While pressure from our culture as a whole are pushing medicine away from condescension and objectification, there are countervailing structural forces. The most obvious of these is pressure to contain costs, which comes from all directions: insurers and HMOs, employers, and the state. Spending time really listening to the patient – as my doctors have done for me recently – doesn’t come for free. The specialists will be better able to recoup this; the MS neurologist I saw, for instance, routinely budgets an hour and a half for new patients, and I assume he’s got a billing mechanism that will cover his time. I’m pretty sure my family doctor, by contrast, will not be able to bill for all of the time he’s given me. Adding insult to injury, just yesterday my university (the only big employer in town) announced they won’t consider his clinic in-network anymore as of July 1. While this is likely a gambit to negotiate new rates, the net effect will be to place even more pressure on local primary-care doctors to curtail the time they spend with patients. Rushed appointments are not conducive to seeing the whole “case,” much less the whole person.

Another structural counterweight to more enlightened, anti-objectifying medical attitudes is the march of medical technology. Again, the history of obstetrics provides lots of examples. Chief among them is the fetal monitor. Quite apart from the large body of evidence that suggests routine fetal monitoring increases interventions without improving outcomes, fetal monitors also objectify the laboring woman. Her experience – and the well-being of her child – are reduced to lines and squiggles. I’m not a Luddite about this, because I know that fetal monitoring has legitimate uses, even though it’s vastly overused. Yet I know it’s not just doctors and nurses who sometimes fixate on a mere artifact – the monitor’s output – rather than on the whole person. Laboring women and their partners sometimes do the same.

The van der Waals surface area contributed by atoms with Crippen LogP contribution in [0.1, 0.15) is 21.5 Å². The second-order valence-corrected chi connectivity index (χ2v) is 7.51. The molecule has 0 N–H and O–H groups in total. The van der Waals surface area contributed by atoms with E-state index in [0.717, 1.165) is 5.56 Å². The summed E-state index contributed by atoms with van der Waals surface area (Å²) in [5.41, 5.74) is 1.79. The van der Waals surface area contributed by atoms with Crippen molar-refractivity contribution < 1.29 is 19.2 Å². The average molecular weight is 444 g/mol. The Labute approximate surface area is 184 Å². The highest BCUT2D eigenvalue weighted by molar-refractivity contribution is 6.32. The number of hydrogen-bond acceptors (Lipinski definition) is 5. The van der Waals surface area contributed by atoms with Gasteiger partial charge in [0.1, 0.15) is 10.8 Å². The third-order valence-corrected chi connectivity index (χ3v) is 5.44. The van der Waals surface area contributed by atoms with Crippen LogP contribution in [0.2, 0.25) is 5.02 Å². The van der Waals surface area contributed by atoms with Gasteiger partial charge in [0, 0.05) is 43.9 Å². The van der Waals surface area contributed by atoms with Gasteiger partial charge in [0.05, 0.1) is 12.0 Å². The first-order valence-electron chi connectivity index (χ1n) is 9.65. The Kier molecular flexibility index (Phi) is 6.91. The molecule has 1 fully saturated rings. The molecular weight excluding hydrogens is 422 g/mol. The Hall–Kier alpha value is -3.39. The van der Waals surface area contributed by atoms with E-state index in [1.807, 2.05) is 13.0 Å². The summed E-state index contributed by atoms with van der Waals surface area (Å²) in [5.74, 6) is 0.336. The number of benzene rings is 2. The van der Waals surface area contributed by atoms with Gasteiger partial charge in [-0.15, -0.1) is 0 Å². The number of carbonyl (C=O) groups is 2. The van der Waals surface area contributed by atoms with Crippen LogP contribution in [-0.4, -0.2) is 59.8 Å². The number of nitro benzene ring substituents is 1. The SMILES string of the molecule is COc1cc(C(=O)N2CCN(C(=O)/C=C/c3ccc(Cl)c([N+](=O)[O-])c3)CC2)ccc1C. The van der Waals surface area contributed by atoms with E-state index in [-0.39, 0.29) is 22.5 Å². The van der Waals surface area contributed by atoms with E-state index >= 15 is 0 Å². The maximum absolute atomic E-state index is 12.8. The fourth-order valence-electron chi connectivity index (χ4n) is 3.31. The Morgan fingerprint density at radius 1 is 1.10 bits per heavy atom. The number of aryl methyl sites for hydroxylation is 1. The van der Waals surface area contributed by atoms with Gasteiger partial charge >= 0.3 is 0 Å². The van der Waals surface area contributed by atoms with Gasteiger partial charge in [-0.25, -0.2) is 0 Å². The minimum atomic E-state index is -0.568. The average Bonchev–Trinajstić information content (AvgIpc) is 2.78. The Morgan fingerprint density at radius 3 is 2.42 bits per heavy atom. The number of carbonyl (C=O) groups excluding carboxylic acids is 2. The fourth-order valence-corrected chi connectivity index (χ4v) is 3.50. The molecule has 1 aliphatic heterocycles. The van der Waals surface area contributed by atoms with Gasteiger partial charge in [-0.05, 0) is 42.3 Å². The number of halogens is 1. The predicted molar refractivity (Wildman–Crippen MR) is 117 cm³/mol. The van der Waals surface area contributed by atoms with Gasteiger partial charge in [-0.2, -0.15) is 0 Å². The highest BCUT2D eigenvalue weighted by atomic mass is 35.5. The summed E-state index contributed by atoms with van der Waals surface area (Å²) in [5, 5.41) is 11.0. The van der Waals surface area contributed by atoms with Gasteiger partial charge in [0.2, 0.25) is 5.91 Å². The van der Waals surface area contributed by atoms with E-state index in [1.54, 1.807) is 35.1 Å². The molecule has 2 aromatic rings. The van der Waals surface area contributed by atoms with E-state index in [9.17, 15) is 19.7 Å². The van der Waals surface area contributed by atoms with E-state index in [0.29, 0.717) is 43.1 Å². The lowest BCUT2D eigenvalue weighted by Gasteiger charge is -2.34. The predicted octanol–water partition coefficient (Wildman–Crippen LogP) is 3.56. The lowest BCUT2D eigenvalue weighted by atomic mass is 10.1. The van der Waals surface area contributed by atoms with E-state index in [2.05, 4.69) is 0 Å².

The MRI is a further example of medical technology that can supplant the person, substituting a series of images that risks turning the person into an object. One example of this, ironically enough, is that study of sexual objectification that made a splash in the media earlier this month. While I’m fascinated with functional MRI, I also know that fMRI just shows brain activity in certain areas. What that means is still up to interpretation. And if the researchers are reducing their volunteers to mere images and not conducting lengthy interviews with them (only a questionnaire was mentioned in the media reports), then we can confidently saw that the research subjects are being rendered objects.

Does all of this mean medicine is evil and we should reject medical objectification whenever and wherever it occurs? Not at all. I’m in favor of medicine being more evidence-based. As I mentioned at the start, today is Rare Disease Day, and all of those orphan diseases cry out for more research. (My dad has had Crohn’s for 50 years; my husband had an encounter with an obscure but devastating autoimmune neurological disease called MADSAM. My recent brush with the possibility of MS taught me that the unknowns still vastly outweight the knowns, even for such a relatively common disease. So I hope for more research, not less, and I recognize that scientific approaches to medical research will always tilt toward objectification.